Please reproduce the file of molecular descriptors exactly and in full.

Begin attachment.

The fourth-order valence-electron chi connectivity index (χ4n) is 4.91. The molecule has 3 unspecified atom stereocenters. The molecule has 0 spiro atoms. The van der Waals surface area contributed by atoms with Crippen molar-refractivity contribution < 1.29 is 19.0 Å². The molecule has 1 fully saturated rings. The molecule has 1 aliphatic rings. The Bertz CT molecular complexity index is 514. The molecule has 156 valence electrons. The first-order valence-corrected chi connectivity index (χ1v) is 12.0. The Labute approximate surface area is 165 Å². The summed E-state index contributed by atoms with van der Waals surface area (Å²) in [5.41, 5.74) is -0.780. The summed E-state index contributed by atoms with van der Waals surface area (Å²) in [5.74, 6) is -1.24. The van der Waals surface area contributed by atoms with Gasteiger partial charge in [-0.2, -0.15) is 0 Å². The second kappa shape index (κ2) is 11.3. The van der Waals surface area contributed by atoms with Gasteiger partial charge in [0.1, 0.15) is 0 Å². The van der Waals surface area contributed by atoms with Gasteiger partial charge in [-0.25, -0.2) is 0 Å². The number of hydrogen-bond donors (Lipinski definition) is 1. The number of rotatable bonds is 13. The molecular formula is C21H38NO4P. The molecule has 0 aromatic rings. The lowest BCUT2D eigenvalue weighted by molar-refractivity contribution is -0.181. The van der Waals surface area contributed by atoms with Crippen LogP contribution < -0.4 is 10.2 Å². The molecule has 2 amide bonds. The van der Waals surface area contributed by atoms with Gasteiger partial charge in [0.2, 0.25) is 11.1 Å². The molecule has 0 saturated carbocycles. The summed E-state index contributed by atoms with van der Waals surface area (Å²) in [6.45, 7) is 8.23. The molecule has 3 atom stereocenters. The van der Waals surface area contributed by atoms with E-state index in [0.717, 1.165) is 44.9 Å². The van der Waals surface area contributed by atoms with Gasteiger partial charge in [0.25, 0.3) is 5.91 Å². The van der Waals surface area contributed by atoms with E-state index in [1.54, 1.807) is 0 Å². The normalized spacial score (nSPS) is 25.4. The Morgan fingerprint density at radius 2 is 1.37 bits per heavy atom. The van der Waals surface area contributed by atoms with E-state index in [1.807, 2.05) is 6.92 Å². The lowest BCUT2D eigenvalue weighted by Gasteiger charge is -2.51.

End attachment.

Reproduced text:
The fourth-order valence-electron chi connectivity index (χ4n) is 4.91. The molecule has 3 unspecified atom stereocenters. The molecule has 0 spiro atoms. The van der Waals surface area contributed by atoms with Crippen molar-refractivity contribution < 1.29 is 19.0 Å². The molecule has 1 fully saturated rings. The molecule has 1 aliphatic rings. The Bertz CT molecular complexity index is 514. The molecule has 156 valence electrons. The first-order valence-corrected chi connectivity index (χ1v) is 12.0. The Labute approximate surface area is 165 Å². The summed E-state index contributed by atoms with van der Waals surface area (Å²) in [5.41, 5.74) is -0.780. The summed E-state index contributed by atoms with van der Waals surface area (Å²) in [5.74, 6) is -1.24. The van der Waals surface area contributed by atoms with Gasteiger partial charge in [-0.2, -0.15) is 0 Å². The second kappa shape index (κ2) is 11.3. The van der Waals surface area contributed by atoms with Gasteiger partial charge in [0.1, 0.15) is 0 Å². The van der Waals surface area contributed by atoms with Gasteiger partial charge in [-0.25, -0.2) is 0 Å². The number of hydrogen-bond donors (Lipinski definition) is 1. The number of rotatable bonds is 13. The molecular formula is C21H38NO4P. The molecule has 0 aromatic rings. The lowest BCUT2D eigenvalue weighted by molar-refractivity contribution is -0.181. The van der Waals surface area contributed by atoms with Crippen LogP contribution < -0.4 is 10.2 Å². The molecule has 2 amide bonds. The van der Waals surface area contributed by atoms with Gasteiger partial charge in [0.2, 0.25) is 11.1 Å². The molecule has 0 saturated carbocycles. The summed E-state index contributed by atoms with van der Waals surface area (Å²) in [6.45, 7) is 8.23. The molecule has 3 atom stereocenters. The van der Waals surface area contributed by atoms with E-state index in [0.717, 1.165) is 44.9 Å². The van der Waals surface area contributed by atoms with Gasteiger partial charge in [0.25, 0.3) is 5.91 Å². The van der Waals surface area contributed by atoms with E-state index in [1.54, 1.807) is 0 Å². The normalized spacial score (nSPS) is 25.4. The Morgan fingerprint density at radius 2 is 1.37 bits per heavy atom. The van der Waals surface area contributed by atoms with E-state index in [1.807, 2.05) is 6.92 Å². The lowest BCUT2D eigenvalue weighted by Gasteiger charge is -2.51.